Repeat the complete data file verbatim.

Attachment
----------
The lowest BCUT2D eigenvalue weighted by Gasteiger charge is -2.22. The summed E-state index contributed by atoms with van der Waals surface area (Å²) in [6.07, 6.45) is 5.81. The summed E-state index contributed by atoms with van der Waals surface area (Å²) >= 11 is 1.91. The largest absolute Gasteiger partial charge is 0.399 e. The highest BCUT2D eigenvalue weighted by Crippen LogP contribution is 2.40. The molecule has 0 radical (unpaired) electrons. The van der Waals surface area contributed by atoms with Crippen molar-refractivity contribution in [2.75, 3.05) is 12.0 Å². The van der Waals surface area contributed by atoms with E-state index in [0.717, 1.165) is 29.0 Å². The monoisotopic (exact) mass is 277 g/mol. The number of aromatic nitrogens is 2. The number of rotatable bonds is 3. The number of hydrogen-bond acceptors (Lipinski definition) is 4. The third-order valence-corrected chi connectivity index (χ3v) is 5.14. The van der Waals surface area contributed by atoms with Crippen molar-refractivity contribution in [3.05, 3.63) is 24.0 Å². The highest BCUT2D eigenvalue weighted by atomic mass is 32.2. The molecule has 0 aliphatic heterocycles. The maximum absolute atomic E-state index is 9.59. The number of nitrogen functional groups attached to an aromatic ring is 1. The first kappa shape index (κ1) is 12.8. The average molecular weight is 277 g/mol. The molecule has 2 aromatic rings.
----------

The lowest BCUT2D eigenvalue weighted by Gasteiger charge is -2.22. The summed E-state index contributed by atoms with van der Waals surface area (Å²) in [6.07, 6.45) is 5.81. The summed E-state index contributed by atoms with van der Waals surface area (Å²) >= 11 is 1.91. The largest absolute Gasteiger partial charge is 0.399 e. The highest BCUT2D eigenvalue weighted by Crippen LogP contribution is 2.40. The molecule has 0 radical (unpaired) electrons. The van der Waals surface area contributed by atoms with Crippen molar-refractivity contribution in [2.75, 3.05) is 12.0 Å². The van der Waals surface area contributed by atoms with E-state index in [0.717, 1.165) is 29.0 Å². The monoisotopic (exact) mass is 277 g/mol. The number of aromatic nitrogens is 2. The number of rotatable bonds is 3. The number of hydrogen-bond acceptors (Lipinski definition) is 4. The third-order valence-corrected chi connectivity index (χ3v) is 5.14. The van der Waals surface area contributed by atoms with Crippen molar-refractivity contribution in [3.05, 3.63) is 24.0 Å². The highest BCUT2D eigenvalue weighted by atomic mass is 32.2. The molecule has 0 aliphatic heterocycles. The maximum absolute atomic E-state index is 9.59. The number of nitrogen functional groups attached to an aromatic ring is 1. The first kappa shape index (κ1) is 12.8. The average molecular weight is 277 g/mol. The molecule has 2 aromatic rings.